So now when I introduce learning styles to trainees (as it is still in the standards for many introductory teaching qualifications) I use a strong note of caution against pigeon-holing and encourage learner choice and creativity in learning and assessment. Essentially teaching and learning needs to be inclusive and multi-modal, with variety to meet the different needs and preferences of learners. Based on constructivist theory, many argue that learning should be co-created through collaboration, and ownership taken of learning by adult learners. This seems to make good sense. I first ‘cut my teeth’ in adult community learning (ACL), where a democratic model of learning was advocated by those such as Freire, in contrast to the ‘banking model’ of assuming learners are empty vessels to be filled with knowledge from the teacher. Adult learners have many options of engaging with learning for themselves.

However, is there is a danger of ‘throwing the baby out with the bathwater’? I am enjoying experimenting with putting UDL principles into practice, but the main challenge I am finding is encouraging learners to take risks and try out different digital tools to demonstrate learning. Offering choice to learners for them to express their learning can often mean that they stick to assessment methods that they know. What do you think about UDL as a framework for inclusive practice? I’d be interested to hear your thoughts. @areardonjames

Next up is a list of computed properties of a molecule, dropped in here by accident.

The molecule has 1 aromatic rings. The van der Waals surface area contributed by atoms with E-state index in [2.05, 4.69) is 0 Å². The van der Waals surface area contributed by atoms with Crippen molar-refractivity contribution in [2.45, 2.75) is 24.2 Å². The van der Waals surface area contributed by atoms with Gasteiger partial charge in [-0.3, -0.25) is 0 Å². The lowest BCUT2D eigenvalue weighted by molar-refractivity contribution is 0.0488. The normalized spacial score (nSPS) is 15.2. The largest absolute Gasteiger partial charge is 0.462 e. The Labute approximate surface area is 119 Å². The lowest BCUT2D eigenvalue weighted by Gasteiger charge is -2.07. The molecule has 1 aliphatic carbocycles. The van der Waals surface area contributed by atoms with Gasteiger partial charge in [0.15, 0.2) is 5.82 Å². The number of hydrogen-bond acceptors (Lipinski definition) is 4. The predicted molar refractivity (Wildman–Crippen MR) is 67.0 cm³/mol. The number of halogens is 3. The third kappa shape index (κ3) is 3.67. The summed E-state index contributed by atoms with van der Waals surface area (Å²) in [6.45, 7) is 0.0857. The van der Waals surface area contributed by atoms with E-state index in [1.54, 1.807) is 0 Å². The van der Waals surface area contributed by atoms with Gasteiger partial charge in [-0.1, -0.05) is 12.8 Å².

This blog was written as a draft formulation of the author’s ideas before submitting her contribution to the new open source journal Future FE Pedagogies. Anne would welcome your thoughts, ideas and comments to help her extend her thinkpiece. You can share them via a Mentimeter poll here: https://www.menti.com/alu2o1cdvhne

1 Comment

  • Mark Walker says:

    re Constructivism. When I completed my CMALT portfolio I included this in my essay:

    … critics of these theories [constructivism and connectivism] argue it is a mistake to view them as a pedagogy at all. Mike Hobiss in a blog post on this topic notes that:

    “the leap from learning theory to pedagogy is not justified. Constructivism, as conceived purely as a theory of learning by Piaget, was not designed to be associated with any specific pedagogical approach. More importantly, the raft of neuroscientific evidence supporting the theory of ‘neuro-constructivism’ actually, in my view, provides strong evidence to suggest the opposite, that constructivist pedagogies are unlikely to be the most effective approaches to learning”[1].